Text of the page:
Potential economic value of the IoT
The IoT stands at the forefront of our ability to bring together the digital and physical worlds in a manner that could have profound implications for both society and the economy. The benefits could be in the form of improving operations, the management of physical assets, and health and well-being, for example. Against that backdrop, the IoT can be the beating heart of digital transformations.
Setting is the main way we disaggregated the potential economic value of the IoT (Exhibit 1). Factory, the setting with the largest potential economic value in 2030, could generate around $1.4 trillion to $3.3 trillion by 2030, or 26 percent of the total.
Based on our research, the greatest potential for value creation in the factory setting will be optimizing operations in manufacturing—making the various day-to-day management of assets and people more efficient. Overall, operation-management applications in manufacturing could account for around 32 to 39 percent of the total potential IoT economic value created in the factory setting, or around $0.5 trillion to $1.3 trillion, by 2030.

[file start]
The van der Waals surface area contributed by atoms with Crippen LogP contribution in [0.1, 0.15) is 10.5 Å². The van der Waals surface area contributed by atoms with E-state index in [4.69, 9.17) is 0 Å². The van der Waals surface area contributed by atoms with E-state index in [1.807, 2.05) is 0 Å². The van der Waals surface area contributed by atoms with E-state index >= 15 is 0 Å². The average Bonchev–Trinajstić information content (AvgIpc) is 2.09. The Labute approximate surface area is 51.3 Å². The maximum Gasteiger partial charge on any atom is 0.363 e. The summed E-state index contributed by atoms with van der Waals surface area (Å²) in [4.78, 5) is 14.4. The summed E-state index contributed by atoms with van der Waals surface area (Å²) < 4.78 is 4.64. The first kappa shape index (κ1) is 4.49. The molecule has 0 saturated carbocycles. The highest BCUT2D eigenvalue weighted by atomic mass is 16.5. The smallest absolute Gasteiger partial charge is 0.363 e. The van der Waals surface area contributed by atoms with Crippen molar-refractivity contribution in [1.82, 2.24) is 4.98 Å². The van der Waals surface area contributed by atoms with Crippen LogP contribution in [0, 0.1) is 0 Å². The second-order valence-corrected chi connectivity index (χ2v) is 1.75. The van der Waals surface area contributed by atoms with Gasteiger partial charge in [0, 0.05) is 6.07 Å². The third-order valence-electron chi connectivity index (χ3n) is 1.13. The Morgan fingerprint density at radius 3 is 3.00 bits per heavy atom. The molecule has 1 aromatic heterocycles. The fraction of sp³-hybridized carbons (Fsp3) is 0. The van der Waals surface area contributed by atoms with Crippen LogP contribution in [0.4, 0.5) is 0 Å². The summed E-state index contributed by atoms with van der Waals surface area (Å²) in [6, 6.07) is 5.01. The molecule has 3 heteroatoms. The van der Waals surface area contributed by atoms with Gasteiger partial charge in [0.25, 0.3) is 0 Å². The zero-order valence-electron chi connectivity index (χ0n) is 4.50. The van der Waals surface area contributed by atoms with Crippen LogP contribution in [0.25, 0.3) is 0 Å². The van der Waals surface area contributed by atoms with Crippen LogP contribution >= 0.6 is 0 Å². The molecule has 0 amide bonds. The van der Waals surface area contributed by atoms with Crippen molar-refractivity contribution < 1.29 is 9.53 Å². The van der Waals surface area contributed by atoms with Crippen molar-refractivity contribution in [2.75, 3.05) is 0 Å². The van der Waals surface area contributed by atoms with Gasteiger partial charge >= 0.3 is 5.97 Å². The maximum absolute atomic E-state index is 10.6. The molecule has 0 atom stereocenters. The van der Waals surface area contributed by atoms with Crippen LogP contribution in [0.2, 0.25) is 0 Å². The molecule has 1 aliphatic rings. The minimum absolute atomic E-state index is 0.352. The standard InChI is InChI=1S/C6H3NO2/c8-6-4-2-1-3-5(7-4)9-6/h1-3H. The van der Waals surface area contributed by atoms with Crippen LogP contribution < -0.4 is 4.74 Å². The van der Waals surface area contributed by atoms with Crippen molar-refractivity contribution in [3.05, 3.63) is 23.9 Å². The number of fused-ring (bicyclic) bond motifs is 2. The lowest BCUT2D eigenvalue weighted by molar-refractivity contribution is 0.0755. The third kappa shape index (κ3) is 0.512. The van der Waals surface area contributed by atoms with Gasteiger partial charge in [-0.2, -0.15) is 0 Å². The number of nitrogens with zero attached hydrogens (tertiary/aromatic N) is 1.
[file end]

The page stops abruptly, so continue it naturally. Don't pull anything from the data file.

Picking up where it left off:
In the human-health setting, the second largest, IoT value involves applications that are deployed in and affect the human body. We estimate that IoT economic impact in the setting could reach around 14 percent of the total, or between $0.5 trillion and $1.8 trillion, by 2030.
Over the past five years, the perceived value of IoT solutions within healthcare has increased. From connected glucose and heart monitors for patients with chronic diseases to mass-market solutions that monitor physical activity, consumer awareness has grown significantly. IoT solutions are not only being used by individual customers but also being provided by some insurers and governments as a way to improve health and patient outcomes. The COVID-19 pandemic has potentially accelerated the use of IoT solutions in healthcare, as the world wrestles with both virus containment and a safe return to the workplace.